It’s not just your imagination; apartments actually are getting smaller. Spaces our parents wouldn’t have considered fit for kindling storage are now renting as $2000-a-month one bedrooms. But just because a living space is small doesn’t mean it has to feel small. I inherited my present apartment from a friend of mine, and I’d moved in with a distinct feeling of dread. Every time I’d visited, the place had seemed claustrophobic and cramped, but when I actually took the space over, I found that it was, while still on the smallish side, quite reasonable in its proportions. It had only seemed small because he’d done almost everything wrong; just to give one example, he’d had a massive, bulky sectional sofa of the sort you see in homes with, like, nine kids. He’d arranged this sofa in a diagonal line across his living room, and then used the space behind the sofa for storage. Essentially, he’d reduced the room’s area by half, and then further reduced the usable space by having an unnecessarily puffy, XL sofa. (I actually once suggested to him, when he still lived there, that since he lived alone, he might swap out his battleship-sized sofa for something more modest. His reply was, “it’s from West Elm. My mom bought it for me.” The lesson, as always: do NOT let your mother buy you furniture. Especially from West Elm.)
When I moved in, I set about maximizing the space, and these are the tips that worked the best.
HANG MIRRORS EVERYWHERE
This is a well-known but super effective way to make a room look less small; experts say it’s because the mirrors reflect light, and thus make a space look brighter. I went to Goodwill, bought a huge 4 foot by 4 foot mirror, and mounted it on my living room wall, and if I Windex it, it looks like a portal to a whole other room. I can’t wait until one of my friends comes over really really high and tries to get to the kitchen by walking into it. Hopefully I’ll have the presence of mind to be recording video of it.
Mindful of the cost of large mirrors (even at IKEA, the full-length ones are a couple hundred dollars), designers say you can get the same effect by grouping a bunch of smaller mirrors on the same wall.
DECORATE YOUR CEILINGS
This was a surprising tip. I guess we don’t really think about most of our space above eye level, but ceilings have a huge impact on our perception of the size of a room. And leaving all that surface area an amorphous blank isn’t doing the room any favors. Experts recommend decorating or even wallpapering the ceiling to draw attention upwards. If you’re feeling lazy or nostalgic (kind of the same thing, isn’t it?), you could just slap some of those adhesive glow-in-the-dark stars onto the ceiling, the ones every single teenager in America used to stare at while lying in bed and thinking about what they would be when they grew up – a pro athlete or a famous musician? God, adulthood is depressing.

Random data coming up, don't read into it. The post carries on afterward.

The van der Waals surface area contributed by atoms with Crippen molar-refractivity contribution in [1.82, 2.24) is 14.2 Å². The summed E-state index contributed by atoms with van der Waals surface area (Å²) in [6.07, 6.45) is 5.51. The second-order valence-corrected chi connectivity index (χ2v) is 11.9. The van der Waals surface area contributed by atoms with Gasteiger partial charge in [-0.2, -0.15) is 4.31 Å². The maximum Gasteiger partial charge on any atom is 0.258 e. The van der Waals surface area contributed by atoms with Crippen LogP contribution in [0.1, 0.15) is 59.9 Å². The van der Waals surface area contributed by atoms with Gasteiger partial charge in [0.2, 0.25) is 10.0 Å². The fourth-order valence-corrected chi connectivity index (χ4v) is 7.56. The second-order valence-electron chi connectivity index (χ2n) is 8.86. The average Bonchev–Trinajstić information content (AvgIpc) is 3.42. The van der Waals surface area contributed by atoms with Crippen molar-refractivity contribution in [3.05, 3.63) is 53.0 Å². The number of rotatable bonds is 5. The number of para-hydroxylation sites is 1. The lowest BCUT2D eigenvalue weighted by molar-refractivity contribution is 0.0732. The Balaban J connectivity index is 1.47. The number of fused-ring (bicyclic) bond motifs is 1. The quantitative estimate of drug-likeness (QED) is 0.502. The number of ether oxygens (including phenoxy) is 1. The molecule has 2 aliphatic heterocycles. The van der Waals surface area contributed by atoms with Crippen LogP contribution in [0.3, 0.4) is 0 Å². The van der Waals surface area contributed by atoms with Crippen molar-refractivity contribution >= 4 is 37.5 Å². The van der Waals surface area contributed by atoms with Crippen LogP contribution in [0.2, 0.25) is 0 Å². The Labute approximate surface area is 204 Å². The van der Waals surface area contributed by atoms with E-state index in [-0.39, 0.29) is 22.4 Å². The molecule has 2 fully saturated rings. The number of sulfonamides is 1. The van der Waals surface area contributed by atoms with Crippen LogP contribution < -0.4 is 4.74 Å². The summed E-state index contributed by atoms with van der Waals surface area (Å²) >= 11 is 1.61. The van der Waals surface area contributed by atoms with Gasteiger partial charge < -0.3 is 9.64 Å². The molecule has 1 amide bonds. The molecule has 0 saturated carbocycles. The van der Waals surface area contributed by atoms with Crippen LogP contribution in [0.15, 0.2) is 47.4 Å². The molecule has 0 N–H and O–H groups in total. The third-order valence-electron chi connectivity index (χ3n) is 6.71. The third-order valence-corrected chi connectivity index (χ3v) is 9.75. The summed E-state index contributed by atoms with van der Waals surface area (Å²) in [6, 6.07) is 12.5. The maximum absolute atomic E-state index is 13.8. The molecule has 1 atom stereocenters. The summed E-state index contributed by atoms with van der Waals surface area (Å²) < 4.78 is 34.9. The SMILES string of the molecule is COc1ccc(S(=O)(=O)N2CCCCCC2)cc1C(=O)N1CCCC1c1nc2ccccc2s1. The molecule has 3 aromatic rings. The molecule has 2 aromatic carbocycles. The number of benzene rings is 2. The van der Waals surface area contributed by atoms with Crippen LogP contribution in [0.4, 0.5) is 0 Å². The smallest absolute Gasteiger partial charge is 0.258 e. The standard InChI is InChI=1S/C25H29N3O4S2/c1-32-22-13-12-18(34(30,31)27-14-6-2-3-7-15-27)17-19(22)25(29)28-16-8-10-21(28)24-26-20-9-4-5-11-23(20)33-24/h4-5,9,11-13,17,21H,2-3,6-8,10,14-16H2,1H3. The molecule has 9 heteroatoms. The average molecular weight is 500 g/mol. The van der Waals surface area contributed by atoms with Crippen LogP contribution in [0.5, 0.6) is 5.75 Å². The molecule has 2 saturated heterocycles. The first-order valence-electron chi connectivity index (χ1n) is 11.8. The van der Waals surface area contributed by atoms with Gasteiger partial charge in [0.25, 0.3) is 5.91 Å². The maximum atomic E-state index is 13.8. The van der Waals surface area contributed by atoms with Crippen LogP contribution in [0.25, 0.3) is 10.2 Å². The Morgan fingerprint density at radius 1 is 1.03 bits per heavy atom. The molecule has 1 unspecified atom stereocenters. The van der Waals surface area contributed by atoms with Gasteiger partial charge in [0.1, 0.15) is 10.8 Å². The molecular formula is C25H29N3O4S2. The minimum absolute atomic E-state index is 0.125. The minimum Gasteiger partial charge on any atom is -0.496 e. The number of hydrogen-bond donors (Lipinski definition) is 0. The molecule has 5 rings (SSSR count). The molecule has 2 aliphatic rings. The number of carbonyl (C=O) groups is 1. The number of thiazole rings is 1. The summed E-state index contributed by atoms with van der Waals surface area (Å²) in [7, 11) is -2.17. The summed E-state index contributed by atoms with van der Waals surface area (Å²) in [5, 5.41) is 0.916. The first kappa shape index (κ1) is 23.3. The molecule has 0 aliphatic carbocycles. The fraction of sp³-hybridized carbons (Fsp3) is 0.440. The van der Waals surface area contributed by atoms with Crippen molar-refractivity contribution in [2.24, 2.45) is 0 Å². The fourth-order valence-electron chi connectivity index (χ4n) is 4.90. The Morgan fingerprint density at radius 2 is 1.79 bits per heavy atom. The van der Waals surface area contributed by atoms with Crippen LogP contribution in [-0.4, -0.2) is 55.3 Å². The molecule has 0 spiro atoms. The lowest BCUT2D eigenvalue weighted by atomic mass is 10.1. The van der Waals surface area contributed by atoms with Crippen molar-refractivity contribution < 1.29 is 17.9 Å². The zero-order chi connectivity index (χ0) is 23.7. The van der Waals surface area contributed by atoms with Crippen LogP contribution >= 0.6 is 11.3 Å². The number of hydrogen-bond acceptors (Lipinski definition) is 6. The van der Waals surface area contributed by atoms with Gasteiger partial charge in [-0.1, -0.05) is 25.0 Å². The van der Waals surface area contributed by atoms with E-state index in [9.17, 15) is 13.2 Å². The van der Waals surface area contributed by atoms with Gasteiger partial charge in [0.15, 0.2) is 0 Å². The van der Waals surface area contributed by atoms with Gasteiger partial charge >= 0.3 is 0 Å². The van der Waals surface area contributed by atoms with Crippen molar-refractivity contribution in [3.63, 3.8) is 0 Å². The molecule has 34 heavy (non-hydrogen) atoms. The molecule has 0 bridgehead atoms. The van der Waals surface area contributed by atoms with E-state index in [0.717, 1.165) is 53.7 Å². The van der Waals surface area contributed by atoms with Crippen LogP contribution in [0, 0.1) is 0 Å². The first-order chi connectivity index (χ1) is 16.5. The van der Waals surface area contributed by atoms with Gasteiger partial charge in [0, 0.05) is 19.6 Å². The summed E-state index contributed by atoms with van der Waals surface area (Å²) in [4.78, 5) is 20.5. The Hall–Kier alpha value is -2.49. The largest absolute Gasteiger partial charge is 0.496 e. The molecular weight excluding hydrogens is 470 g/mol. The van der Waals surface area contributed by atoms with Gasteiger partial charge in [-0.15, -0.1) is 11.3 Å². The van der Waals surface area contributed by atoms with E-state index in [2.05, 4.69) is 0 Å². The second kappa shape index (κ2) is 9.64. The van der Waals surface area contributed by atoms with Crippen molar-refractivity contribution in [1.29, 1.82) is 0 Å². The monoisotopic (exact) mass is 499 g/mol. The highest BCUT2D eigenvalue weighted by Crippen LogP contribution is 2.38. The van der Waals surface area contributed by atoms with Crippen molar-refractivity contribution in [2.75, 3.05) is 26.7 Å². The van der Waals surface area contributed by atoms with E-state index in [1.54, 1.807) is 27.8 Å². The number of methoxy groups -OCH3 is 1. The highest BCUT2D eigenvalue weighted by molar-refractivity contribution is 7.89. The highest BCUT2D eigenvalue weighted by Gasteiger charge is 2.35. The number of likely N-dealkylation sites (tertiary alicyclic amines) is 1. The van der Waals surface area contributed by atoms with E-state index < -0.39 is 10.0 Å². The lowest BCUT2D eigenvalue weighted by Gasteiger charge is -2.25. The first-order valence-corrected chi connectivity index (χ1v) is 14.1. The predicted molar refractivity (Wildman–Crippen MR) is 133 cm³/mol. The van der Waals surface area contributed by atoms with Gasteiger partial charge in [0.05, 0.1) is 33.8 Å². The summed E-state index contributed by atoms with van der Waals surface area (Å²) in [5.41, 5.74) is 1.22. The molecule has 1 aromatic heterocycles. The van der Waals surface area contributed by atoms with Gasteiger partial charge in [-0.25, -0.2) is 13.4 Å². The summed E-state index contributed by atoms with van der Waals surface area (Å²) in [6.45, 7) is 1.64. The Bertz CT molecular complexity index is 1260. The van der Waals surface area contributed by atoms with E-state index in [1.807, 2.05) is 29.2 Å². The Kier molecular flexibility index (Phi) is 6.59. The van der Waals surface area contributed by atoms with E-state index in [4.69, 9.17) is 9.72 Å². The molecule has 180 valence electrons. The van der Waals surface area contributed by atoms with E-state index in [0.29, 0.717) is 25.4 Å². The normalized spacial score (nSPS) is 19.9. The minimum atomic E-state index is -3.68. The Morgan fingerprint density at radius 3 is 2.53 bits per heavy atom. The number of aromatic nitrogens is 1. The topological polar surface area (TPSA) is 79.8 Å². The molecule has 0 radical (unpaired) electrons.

You could also go with some small bookshelves, mounted up near the ceiling. Not only is it super-efficient, it looks nice and classy. Although really you’re just telling your guests, “hey, see these books? I never ever read these books.”
GO FOR LIGHT COLORS
This may come as a surprise, but making your apartment look like Nosferatu’s crypt by painting the walls a dark color is not going to make it seem like a warm and inviting space. Crazy!
Experts recommend “citrus” colors like bright oranges or soft yellows, or “seafoam” colors like light blue or green. Of course, the most dependable color is white, which you could then enhance by painting your trim a different color, or for going for an entire accent wall. I actually went for the accent wall idea, and one night when I was very motivated (i.e. I’d eaten a lot of Adderall) I started in on a Hieronymus Bosch-meets-Where’s Waldo-style mural, which, of course, I’ve never finished. Maybe just go for a solid color for your own accent wall.
INVEST IN SPACE-APPROPRIATE FURNITURE
Not only should you go for sleek, minimal furniture, but it should NOT just be pushed up against the wall. It seems counter-intuitive, but pushing all your furnishings against the wall just makes a room seem smaller. One trick that works well is to put a small table or shelf between, say, your sofa and the wall; I have no idea why, but it has a pretty pronounced visual effect.
DON’T FORGET THE CANTALOUPE RULE
Though it sounds ridiculous and perhaps vaguely sexual, the Cantaloupe Rule, which states that you shouldn’t put any item smaller than a cantaloupe in a small space, is pretty useful. I have no idea why; maybe it’s because we have an internalized aversion to clutter. In my living room, which other than my furniture, is dominated by two very oversized lamps, I get a nice comforting vibe. Whereas my bedroom, which is cluttered with all kinds of thrift store miscellany (latest acquisition: a large bust of Mao Zedong that is actually a CANDLE), gives me a vague tickle of anxiety when I look at it. Try it out yourself, you’ll see.
BY FRANKLIN SCHNEIDER